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As the question indicates, I am trying to find the degree of $\mathbb{Q}(\sqrt[3]{2}, i, \sqrt{2})$ over $\mathbb{Q}$. I am told that it is 12, but I don't understand why.

I have $[\mathbb{Q}(\sqrt[3]{2}, i, \sqrt{2}):\mathbb{Q}(i,\sqrt{2})][\mathbb{Q}(i,\sqrt{2}):\mathbb{Q}(\sqrt{2})][\mathbb{Q}(\sqrt{2}):\mathbb{Q}]$, where the last two factors are $4$ and $2$ respectively, meaning the total degree could not be $12$.

What am I getting wrong?

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    $\begingroup$ How do you get the degree $4$? $\endgroup$ – G. Chiusole Aug 8 at 16:13
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    $\begingroup$ It should be $2$, as the minimal polynomial for $i$ over $\mathbb{Q}$ is $x^2+1$. $\endgroup$ – ponchan Aug 8 at 16:16
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    $\begingroup$ Exactly. Is it clear now? $\endgroup$ – G. Chiusole Aug 8 at 16:17
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    $\begingroup$ @ponchan Actually, it should be the minimal polynomial of $i$ over $\Bbb Q(\sqrt 3)$. But the polynomial is the same. $\endgroup$ – Arthur Aug 8 at 16:17
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    $\begingroup$ $\sqrt3\notin\Bbb Q(\sqrt[3]2,i\sqrt2)$. $\endgroup$ – Lord Shark the Unknown Aug 8 at 16:22
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It's easier to start with $$ [\mathbb{Q}(i,\sqrt[3]{2},\sqrt{2}):\mathbb{Q}(\sqrt[3]{2},\sqrt{2})] $$ which is $2$ because the smaller field is contained in the real numbers, so $x^2+1$ is the minimal polynomial of $i$ over it.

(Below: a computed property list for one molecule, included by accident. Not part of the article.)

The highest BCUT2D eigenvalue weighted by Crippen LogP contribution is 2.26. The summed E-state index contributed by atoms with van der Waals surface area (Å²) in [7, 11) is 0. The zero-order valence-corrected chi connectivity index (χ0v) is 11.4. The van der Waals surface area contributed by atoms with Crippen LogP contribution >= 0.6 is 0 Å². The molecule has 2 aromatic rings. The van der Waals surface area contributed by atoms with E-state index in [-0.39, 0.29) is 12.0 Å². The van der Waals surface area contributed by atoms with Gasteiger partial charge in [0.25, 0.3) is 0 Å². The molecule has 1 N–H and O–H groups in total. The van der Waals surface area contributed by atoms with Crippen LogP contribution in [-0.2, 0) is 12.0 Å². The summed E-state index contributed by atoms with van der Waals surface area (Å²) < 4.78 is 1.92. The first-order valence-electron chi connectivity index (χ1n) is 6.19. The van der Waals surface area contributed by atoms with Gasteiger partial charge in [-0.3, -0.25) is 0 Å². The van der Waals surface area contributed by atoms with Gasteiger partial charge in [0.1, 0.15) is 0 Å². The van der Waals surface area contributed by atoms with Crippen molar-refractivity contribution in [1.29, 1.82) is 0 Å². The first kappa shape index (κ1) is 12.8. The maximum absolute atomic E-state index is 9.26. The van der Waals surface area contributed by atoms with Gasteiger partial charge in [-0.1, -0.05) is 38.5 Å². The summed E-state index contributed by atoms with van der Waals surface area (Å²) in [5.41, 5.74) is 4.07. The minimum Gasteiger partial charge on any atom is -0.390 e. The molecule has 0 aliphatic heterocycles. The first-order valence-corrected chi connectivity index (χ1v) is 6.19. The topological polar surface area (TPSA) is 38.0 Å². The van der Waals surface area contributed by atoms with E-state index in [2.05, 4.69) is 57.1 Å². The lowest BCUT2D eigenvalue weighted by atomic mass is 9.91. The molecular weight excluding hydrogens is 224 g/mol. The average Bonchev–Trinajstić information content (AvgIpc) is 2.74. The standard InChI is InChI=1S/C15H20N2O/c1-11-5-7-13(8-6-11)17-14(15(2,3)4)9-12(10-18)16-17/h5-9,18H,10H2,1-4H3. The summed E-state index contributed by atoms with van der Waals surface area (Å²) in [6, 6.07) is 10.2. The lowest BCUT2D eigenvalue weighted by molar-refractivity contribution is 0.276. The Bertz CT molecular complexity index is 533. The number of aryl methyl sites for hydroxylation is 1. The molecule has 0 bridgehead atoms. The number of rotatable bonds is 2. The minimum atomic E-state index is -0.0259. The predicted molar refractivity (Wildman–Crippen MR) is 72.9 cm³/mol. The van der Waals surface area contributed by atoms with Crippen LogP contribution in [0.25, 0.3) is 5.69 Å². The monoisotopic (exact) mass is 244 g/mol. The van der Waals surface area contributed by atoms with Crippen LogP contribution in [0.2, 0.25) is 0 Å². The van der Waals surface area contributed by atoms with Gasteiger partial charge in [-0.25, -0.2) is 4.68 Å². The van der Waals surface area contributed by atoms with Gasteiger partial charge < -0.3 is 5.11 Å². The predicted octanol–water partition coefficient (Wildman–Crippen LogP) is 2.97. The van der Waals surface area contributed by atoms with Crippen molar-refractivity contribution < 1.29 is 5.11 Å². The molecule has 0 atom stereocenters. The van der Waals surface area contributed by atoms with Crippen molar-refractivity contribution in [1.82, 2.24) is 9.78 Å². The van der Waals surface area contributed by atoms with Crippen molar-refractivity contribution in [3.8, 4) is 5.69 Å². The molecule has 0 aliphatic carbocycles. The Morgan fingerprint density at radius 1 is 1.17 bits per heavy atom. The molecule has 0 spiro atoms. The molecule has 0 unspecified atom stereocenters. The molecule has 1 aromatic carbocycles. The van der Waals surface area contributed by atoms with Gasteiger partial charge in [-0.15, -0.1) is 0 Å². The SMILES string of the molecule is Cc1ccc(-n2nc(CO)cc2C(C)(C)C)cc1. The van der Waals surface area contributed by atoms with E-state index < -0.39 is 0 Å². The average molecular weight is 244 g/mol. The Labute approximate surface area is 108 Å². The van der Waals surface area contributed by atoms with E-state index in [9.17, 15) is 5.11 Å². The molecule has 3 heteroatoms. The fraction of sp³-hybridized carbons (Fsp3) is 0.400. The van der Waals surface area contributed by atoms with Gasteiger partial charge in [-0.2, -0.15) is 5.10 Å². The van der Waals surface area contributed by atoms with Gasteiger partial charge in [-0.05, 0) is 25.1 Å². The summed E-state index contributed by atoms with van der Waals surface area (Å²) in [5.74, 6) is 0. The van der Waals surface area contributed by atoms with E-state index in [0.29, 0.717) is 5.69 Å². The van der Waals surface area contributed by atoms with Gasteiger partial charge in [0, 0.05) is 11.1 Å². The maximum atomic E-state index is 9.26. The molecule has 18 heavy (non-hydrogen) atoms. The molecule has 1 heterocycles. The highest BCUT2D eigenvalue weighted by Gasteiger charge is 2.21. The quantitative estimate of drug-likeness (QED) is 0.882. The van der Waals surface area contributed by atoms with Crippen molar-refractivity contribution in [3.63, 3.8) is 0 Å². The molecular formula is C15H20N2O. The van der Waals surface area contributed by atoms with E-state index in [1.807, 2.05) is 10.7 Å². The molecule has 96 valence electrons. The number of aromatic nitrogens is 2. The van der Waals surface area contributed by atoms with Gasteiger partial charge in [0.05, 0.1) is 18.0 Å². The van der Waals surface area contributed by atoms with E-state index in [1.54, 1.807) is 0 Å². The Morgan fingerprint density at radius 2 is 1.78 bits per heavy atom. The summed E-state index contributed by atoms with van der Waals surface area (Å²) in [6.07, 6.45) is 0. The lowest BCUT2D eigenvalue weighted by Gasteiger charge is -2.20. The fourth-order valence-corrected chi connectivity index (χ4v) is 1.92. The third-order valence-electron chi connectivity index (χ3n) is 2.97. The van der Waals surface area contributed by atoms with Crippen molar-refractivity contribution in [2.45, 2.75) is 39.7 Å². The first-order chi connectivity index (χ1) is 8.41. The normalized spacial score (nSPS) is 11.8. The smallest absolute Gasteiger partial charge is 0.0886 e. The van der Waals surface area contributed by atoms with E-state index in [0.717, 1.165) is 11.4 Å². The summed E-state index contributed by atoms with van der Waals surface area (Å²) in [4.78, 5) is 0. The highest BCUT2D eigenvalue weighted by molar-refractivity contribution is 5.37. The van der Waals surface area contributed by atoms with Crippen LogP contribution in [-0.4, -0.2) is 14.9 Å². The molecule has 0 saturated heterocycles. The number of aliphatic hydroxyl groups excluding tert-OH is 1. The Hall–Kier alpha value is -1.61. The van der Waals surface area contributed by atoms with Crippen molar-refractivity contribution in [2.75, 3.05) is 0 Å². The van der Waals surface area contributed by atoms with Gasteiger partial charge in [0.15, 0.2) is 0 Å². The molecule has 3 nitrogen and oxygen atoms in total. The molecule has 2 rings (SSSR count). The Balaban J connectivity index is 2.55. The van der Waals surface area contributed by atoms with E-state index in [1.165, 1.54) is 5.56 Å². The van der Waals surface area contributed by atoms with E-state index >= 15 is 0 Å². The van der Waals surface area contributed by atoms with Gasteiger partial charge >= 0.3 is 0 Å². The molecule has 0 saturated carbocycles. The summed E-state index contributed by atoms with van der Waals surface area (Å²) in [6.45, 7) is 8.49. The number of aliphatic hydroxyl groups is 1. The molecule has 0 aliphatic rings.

Now note that $x^3-2\in\mathbb{Q}(\sqrt{2})$ has $\sqrt[3]{2}$ as root and the other two roots are nonreal. Thus it's reducible over $\mathbb{Q}(\sqrt{2})$ if and only if $\sqrt[3]{2}\in\mathbb{Q}(\sqrt{2})$.

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I think it’s easiest of all not to treat the extension as a tower but as a parallelogram of fields. The generators are $\sqrt2$, $i$, and $\sqrt[3]2$, of degrees $2$, $2$, and $3$ over $\Bbb Q$ respectively.

It’s easily seen that the two quadratic irrationalities $i$ and $\sqrt2$ generate a quartic field, and you put this field and $\Bbb Q(\sqrt[3]2\,)$ at the two corners of the parallelogram adjacent to the $\Bbb Q$-corner, so that the full field has subfields of degrees $4$ and $3$. The smallest integer divisible by these is $12$, and since the generators have the degrees they do, the degree is no bigger than $12$, either.

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